Saudi Journal of Gastroenterology
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Year : 2015  |  Volume : 21  |  Issue : 5  |  Page : 325-329

Inflammatory bowel "Cardiac" disease: Point prevalence of atrial fibrillation in inflammatory bowel disease population

1 Department of Heart and Vascular Center, MetroHealth Campus of Case Western Reserve University, Cleveland, Ohio, USA
2 Department of Gastroenterology, MetroHealth Campus of Case Western Reserve University, Cleveland, Ohio, USA
3 Department of Medicine, Cleveland Clinic, Cleveland, Ohio, USA

Correspondence Address:
Deepak J Pattanshetty
Department of Cardiology, MetroHealth, 2500 MetroHealth Drive, Cleveland, OH 44109
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Source of Support: None, Conflict of Interest: None

DOI: 10.4103/1319-3767.166208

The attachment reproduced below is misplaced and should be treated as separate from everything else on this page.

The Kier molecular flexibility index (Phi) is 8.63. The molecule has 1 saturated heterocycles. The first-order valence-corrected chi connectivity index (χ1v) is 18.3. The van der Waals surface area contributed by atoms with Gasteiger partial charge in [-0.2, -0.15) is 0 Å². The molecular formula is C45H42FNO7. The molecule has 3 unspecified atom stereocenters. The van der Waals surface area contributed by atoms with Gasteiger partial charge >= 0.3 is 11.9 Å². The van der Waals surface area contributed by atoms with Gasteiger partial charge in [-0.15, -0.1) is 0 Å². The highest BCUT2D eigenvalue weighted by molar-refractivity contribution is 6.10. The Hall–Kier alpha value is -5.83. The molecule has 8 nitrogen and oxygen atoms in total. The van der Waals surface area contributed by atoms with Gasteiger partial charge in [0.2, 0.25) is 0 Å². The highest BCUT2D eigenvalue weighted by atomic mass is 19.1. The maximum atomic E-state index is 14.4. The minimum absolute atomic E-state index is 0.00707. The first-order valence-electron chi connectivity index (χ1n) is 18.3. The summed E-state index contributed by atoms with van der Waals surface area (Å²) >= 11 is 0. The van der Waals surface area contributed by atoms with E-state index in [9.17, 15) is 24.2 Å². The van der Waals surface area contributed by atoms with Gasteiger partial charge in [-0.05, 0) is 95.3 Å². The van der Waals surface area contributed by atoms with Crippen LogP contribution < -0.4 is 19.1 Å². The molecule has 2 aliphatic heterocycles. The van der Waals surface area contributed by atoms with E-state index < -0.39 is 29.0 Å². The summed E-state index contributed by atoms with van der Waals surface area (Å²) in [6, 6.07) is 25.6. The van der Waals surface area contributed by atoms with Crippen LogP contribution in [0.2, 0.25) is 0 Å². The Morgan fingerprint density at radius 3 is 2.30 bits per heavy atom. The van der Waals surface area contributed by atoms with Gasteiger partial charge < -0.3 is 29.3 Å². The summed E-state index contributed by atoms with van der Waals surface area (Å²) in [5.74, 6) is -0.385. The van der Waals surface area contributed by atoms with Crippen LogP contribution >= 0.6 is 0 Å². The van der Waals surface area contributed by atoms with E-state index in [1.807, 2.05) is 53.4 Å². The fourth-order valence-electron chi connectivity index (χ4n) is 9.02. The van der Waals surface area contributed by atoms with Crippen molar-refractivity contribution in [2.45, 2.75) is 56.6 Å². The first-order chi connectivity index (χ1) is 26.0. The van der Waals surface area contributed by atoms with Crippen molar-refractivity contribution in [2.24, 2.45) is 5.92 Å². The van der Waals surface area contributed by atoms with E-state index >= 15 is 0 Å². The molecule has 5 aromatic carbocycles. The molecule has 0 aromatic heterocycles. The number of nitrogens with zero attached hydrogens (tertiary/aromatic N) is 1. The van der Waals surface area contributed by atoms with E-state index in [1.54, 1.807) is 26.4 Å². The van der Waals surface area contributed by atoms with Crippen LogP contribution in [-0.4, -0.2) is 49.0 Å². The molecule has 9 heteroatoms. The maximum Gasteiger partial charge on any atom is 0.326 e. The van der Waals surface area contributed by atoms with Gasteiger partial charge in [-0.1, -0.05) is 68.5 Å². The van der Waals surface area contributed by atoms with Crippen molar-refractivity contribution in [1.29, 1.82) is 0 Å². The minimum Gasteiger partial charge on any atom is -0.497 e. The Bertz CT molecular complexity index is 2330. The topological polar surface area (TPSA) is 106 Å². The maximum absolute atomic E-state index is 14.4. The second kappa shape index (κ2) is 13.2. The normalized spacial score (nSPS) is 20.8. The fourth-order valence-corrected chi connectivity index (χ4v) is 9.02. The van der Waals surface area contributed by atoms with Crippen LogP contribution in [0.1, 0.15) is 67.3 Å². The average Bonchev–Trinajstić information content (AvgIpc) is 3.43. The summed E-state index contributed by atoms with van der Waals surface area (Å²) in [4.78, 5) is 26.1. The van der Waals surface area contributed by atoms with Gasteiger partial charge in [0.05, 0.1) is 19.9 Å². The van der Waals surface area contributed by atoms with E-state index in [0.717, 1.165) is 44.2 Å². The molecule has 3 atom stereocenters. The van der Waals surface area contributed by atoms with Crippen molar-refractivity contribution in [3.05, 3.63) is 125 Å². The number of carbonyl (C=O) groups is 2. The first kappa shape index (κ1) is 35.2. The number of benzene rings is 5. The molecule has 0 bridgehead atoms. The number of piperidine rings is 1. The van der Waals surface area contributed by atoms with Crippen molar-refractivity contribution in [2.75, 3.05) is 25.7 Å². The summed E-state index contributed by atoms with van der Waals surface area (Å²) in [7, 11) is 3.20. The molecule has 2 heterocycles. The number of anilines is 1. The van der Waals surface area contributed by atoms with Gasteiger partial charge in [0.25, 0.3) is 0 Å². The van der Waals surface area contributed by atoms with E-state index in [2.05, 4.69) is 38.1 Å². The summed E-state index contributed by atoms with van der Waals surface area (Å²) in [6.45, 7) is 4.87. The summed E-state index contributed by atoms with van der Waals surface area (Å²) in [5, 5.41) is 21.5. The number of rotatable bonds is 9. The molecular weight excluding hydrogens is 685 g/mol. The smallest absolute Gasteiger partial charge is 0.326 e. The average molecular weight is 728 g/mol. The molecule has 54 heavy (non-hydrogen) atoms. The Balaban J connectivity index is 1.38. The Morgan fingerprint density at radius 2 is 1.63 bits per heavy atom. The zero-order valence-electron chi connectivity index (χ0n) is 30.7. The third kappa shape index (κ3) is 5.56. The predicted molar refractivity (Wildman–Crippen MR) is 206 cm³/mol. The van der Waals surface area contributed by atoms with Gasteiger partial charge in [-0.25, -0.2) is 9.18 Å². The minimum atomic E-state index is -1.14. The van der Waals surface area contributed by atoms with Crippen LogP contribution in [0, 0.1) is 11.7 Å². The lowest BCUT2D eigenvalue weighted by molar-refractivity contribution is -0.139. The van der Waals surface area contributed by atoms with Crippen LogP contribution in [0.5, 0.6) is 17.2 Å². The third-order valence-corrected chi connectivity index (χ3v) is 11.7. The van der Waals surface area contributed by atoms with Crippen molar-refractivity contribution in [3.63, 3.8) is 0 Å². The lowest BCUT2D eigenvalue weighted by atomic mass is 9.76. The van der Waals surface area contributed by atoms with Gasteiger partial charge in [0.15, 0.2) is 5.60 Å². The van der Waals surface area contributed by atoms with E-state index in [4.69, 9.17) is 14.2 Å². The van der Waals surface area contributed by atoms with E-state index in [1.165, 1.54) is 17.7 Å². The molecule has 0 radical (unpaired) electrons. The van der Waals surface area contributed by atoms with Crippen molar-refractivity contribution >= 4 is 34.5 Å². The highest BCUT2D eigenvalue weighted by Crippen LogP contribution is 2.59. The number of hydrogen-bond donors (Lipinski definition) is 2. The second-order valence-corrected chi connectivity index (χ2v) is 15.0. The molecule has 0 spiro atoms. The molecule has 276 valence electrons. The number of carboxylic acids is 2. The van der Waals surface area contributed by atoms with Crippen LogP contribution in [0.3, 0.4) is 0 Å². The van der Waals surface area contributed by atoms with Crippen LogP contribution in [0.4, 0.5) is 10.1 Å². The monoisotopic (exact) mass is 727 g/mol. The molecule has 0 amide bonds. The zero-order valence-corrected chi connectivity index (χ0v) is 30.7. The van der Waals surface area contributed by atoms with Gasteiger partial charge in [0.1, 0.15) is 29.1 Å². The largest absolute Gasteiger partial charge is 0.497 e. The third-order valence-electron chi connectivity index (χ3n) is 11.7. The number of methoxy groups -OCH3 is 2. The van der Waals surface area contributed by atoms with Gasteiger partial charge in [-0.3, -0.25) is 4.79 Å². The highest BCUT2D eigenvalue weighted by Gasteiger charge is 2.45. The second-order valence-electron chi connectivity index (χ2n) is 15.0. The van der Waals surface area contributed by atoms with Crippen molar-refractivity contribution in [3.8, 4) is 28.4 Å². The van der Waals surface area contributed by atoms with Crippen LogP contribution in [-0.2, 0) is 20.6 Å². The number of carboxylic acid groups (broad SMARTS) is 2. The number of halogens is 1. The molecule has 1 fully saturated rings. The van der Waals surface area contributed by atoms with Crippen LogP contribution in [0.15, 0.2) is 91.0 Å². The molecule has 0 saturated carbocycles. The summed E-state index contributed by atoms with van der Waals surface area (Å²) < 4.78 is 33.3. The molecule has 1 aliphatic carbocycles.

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Background/Aim: Proinflammatory markers such as interleukin (IL)-6 have been closely associated with atrial fibrillation (AF). These markers are characteristically elevated in chronic inflammatory bowel disease (IBD) and positively correlate with disease activity. Although IBD and AF have similar pathogenesis, there have been very limited studies looking at their association. The aim of this study is to determine the prevalence of AF in patients with IBD. Patients and Methods: Medical records of patients with biopsy proven IBD (n = 203, both in and outpatient) were retrospectively reviewed. One hundred and forty-one IBD patients with documentary evidence of electrocardiograms (ECG's) were included. The "Anticoagulation and Risk Factors in Atrial Fibrillation (ATRIA)" study, a large cross-sectional study (n = 1.89 million) done to evaluate the prevalence of AF among the US population, was our control population. All ECGs available till December 2010 for each IBD patient were reviewed carefully for evidence of AF. We studied the prevalence of AF among IBD population and compared it to that of control (ATRIA) population. Results: The prevalence of AF was significantly higher among IBD patients compared with the ATRIA study patients (11.3% vs 0.9%, P < 0.0001). Additionally, the IBD patient population were much younger compared with the controls (64.4 ± 10.7 vs 71.2 ± 12.2, P = 0.02). Conclusion: AF has an overall higher prevalence across all age groups in IBD compared with the subjects of ATRIA study, which could be due to the chronic inflammatory state of IBD. Further studies are needed to study the association in detail.

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